- identity of the Foreign Private ESO;
- identity of the company management and/or identity of the person in charge; and
- certificate of domicile and/or certificate of incorporation.
Despite the criteria and additional criteria discussed above for Foreign Private ESOs that are required to register with the MOCI, the Draft Regulation does not actually provide a definition of a Foreign Private ESO.
New Requirement - MOCI Approval
The Draft Regulation states that the management, processing, and/or retention of an electronic system or electronic data outside of the territory of Indonesia will require the Private ESO to obtain the approval of the MOCI. This MOCI approval is in light of the requirements and considerations of Indonesian national interests, including the effectiveness of the supervision and enforcement of Indonesian law. This MOCI approval is a new concept under Indonesian laws and regulations. The Draft Regulation does not contain an exemption for Foreign Private ESOs, so it can be interpreted that Foreign Private ESOs that are required to register with the MOCI will also require the approval of the MOCI for the management, processing, and/or retention of an electronic system or electronic data outside Indonesia.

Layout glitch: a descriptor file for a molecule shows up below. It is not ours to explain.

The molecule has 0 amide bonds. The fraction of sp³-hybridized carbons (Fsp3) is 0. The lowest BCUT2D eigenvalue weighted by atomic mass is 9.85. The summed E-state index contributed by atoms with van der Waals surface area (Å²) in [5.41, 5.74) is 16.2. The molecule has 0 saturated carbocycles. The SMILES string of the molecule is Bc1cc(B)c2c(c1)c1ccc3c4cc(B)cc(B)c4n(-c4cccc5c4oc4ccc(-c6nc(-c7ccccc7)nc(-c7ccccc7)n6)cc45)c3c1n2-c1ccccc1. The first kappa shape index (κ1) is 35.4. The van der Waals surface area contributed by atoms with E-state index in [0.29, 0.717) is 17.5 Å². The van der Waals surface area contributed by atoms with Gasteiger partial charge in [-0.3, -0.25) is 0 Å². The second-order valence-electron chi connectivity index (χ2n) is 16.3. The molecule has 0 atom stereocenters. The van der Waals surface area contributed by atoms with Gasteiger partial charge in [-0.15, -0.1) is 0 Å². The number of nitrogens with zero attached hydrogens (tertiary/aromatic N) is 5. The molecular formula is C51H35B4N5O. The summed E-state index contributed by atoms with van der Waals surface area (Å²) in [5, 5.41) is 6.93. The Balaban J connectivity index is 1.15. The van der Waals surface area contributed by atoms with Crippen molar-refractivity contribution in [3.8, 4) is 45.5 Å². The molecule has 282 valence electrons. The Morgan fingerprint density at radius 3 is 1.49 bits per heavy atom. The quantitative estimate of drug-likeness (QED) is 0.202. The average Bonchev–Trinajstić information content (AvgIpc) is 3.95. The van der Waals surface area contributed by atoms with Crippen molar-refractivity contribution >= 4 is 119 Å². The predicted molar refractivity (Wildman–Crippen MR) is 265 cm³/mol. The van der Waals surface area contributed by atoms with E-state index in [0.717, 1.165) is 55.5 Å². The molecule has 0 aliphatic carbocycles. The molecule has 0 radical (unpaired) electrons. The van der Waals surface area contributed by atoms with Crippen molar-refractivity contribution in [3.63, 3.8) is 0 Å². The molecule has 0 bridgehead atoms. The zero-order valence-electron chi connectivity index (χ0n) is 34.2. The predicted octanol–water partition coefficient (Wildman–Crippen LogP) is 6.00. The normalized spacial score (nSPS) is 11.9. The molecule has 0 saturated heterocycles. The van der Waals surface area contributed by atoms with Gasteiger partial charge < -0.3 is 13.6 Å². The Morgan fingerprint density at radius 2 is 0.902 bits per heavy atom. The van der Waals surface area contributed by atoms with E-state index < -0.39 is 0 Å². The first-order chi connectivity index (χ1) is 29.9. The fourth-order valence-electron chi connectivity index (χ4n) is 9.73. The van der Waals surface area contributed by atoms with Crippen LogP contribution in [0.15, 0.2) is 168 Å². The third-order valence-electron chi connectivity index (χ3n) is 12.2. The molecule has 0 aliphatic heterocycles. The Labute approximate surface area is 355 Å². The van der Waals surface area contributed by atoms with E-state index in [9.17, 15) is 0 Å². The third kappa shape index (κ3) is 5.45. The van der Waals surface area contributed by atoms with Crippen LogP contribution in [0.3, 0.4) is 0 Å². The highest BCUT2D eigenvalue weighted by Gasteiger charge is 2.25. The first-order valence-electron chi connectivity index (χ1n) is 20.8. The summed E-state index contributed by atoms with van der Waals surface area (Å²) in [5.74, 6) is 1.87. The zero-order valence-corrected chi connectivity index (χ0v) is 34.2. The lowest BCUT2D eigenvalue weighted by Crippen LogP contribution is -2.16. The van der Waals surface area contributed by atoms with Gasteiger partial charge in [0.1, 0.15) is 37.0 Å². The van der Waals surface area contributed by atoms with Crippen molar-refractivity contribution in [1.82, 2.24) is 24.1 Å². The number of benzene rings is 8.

Evidence of Registration
A Private ESO that has successfully registered with the MOCI will be given a Private ESO Evidence of Registration that is valid for five years and must be extended afterward. Any change of information that was submitted during the registration process must be reported to the MOCI. A Private ESO registration application that fails to provide all the information required by the MOCI will be rejected. There does not appear to be a limit on the number of times a Private ESO can submit a registration application or a minimum time threshold for re-submission following a rejected application.